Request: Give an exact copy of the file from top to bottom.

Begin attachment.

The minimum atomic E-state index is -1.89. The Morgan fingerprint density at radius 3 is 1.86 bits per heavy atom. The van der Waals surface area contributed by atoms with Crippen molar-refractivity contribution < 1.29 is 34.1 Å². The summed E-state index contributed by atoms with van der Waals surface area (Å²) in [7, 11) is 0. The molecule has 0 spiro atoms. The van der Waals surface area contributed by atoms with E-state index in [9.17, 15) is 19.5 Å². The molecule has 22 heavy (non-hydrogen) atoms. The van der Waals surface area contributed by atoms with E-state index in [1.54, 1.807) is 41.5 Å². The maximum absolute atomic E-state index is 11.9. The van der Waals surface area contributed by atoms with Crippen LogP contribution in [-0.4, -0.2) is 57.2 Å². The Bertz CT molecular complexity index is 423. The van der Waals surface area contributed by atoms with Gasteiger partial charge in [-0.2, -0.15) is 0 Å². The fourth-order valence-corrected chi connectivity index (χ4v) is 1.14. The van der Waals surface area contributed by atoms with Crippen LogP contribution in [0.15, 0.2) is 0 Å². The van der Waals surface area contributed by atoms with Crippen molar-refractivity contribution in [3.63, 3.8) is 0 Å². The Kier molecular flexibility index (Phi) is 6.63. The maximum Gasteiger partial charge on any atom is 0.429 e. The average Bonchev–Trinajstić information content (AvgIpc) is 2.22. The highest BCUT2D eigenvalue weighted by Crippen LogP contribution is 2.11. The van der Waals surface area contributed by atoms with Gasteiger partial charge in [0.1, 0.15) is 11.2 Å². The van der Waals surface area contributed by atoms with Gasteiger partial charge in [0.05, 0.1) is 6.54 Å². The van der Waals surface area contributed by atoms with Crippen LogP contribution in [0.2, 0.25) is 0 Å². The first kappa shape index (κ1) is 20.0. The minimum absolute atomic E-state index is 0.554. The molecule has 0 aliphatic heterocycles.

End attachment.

The minimum atomic E-state index is -1.89. The Morgan fingerprint density at radius 3 is 1.86 bits per heavy atom. The van der Waals surface area contributed by atoms with Crippen molar-refractivity contribution < 1.29 is 34.1 Å². The summed E-state index contributed by atoms with van der Waals surface area (Å²) in [7, 11) is 0. The molecule has 0 spiro atoms. The van der Waals surface area contributed by atoms with E-state index in [9.17, 15) is 19.5 Å². The molecule has 22 heavy (non-hydrogen) atoms. The van der Waals surface area contributed by atoms with E-state index in [1.54, 1.807) is 41.5 Å². The maximum absolute atomic E-state index is 11.9. The van der Waals surface area contributed by atoms with Crippen LogP contribution in [-0.4, -0.2) is 57.2 Å². The Bertz CT molecular complexity index is 423. The van der Waals surface area contributed by atoms with Gasteiger partial charge in [-0.2, -0.15) is 0 Å². The fourth-order valence-corrected chi connectivity index (χ4v) is 1.14. The van der Waals surface area contributed by atoms with Crippen LogP contribution in [0.15, 0.2) is 0 Å². The van der Waals surface area contributed by atoms with Crippen molar-refractivity contribution in [3.63, 3.8) is 0 Å². The Kier molecular flexibility index (Phi) is 6.63. The maximum Gasteiger partial charge on any atom is 0.429 e. The average Bonchev–Trinajstić information content (AvgIpc) is 2.22. The highest BCUT2D eigenvalue weighted by Crippen LogP contribution is 2.11. The van der Waals surface area contributed by atoms with Gasteiger partial charge in [0.1, 0.15) is 11.2 Å². The van der Waals surface area contributed by atoms with Gasteiger partial charge in [0.05, 0.1) is 6.54 Å². The van der Waals surface area contributed by atoms with Crippen LogP contribution in [0.2, 0.25) is 0 Å². The first kappa shape index (κ1) is 20.0. The minimum absolute atomic E-state index is 0.554. The molecule has 0 aliphatic heterocycles.